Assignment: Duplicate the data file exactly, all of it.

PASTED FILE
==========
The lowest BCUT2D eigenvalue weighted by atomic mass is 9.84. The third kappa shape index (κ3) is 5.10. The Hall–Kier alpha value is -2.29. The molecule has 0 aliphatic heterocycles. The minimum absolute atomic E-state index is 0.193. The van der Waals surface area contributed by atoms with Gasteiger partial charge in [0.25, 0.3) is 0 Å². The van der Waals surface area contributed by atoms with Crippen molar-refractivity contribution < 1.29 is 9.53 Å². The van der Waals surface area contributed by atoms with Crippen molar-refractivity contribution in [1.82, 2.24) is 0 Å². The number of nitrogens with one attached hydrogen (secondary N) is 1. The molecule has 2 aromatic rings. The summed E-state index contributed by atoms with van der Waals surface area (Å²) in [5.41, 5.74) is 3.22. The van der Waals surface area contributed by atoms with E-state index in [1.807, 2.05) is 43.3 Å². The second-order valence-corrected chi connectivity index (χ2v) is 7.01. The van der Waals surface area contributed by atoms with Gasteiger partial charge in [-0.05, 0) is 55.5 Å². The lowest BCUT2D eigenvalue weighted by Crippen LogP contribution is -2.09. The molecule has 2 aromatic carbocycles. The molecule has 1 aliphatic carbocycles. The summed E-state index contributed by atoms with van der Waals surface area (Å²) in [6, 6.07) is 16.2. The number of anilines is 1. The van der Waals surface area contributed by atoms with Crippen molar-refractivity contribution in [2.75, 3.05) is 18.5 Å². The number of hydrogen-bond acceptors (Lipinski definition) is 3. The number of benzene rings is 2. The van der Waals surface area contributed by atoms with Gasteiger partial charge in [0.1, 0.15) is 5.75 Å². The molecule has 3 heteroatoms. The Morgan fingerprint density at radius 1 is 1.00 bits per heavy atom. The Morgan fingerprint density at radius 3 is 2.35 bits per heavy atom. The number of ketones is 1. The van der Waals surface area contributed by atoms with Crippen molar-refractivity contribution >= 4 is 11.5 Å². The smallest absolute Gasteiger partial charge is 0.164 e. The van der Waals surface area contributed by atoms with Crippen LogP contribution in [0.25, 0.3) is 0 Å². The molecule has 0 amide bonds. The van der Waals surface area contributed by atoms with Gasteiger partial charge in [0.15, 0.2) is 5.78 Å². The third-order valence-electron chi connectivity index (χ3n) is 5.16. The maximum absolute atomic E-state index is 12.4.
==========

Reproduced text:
The lowest BCUT2D eigenvalue weighted by atomic mass is 9.84. The third kappa shape index (κ3) is 5.10. The Hall–Kier alpha value is -2.29. The molecule has 0 aliphatic heterocycles. The minimum absolute atomic E-state index is 0.193. The van der Waals surface area contributed by atoms with Gasteiger partial charge in [0.25, 0.3) is 0 Å². The van der Waals surface area contributed by atoms with Crippen molar-refractivity contribution < 1.29 is 9.53 Å². The van der Waals surface area contributed by atoms with Crippen molar-refractivity contribution in [1.82, 2.24) is 0 Å². The number of nitrogens with one attached hydrogen (secondary N) is 1. The molecule has 2 aromatic rings. The summed E-state index contributed by atoms with van der Waals surface area (Å²) in [5.41, 5.74) is 3.22. The van der Waals surface area contributed by atoms with E-state index in [1.807, 2.05) is 43.3 Å². The second-order valence-corrected chi connectivity index (χ2v) is 7.01. The van der Waals surface area contributed by atoms with Gasteiger partial charge in [-0.05, 0) is 55.5 Å². The lowest BCUT2D eigenvalue weighted by Crippen LogP contribution is -2.09. The molecule has 2 aromatic carbocycles. The molecule has 1 aliphatic carbocycles. The summed E-state index contributed by atoms with van der Waals surface area (Å²) in [6, 6.07) is 16.2. The number of anilines is 1. The van der Waals surface area contributed by atoms with Crippen molar-refractivity contribution in [2.75, 3.05) is 18.5 Å². The number of hydrogen-bond acceptors (Lipinski definition) is 3. The number of benzene rings is 2. The van der Waals surface area contributed by atoms with Gasteiger partial charge in [0.1, 0.15) is 5.75 Å². The molecule has 3 heteroatoms. The Morgan fingerprint density at radius 1 is 1.00 bits per heavy atom. The Morgan fingerprint density at radius 3 is 2.35 bits per heavy atom. The number of ketones is 1. The van der Waals surface area contributed by atoms with Crippen molar-refractivity contribution >= 4 is 11.5 Å². The smallest absolute Gasteiger partial charge is 0.164 e. The van der Waals surface area contributed by atoms with Crippen LogP contribution in [0.25, 0.3) is 0 Å². The molecule has 0 amide bonds. The van der Waals surface area contributed by atoms with Gasteiger partial charge in [0.15, 0.2) is 5.78 Å². The third-order valence-electron chi connectivity index (χ3n) is 5.16. The maximum absolute atomic E-state index is 12.4.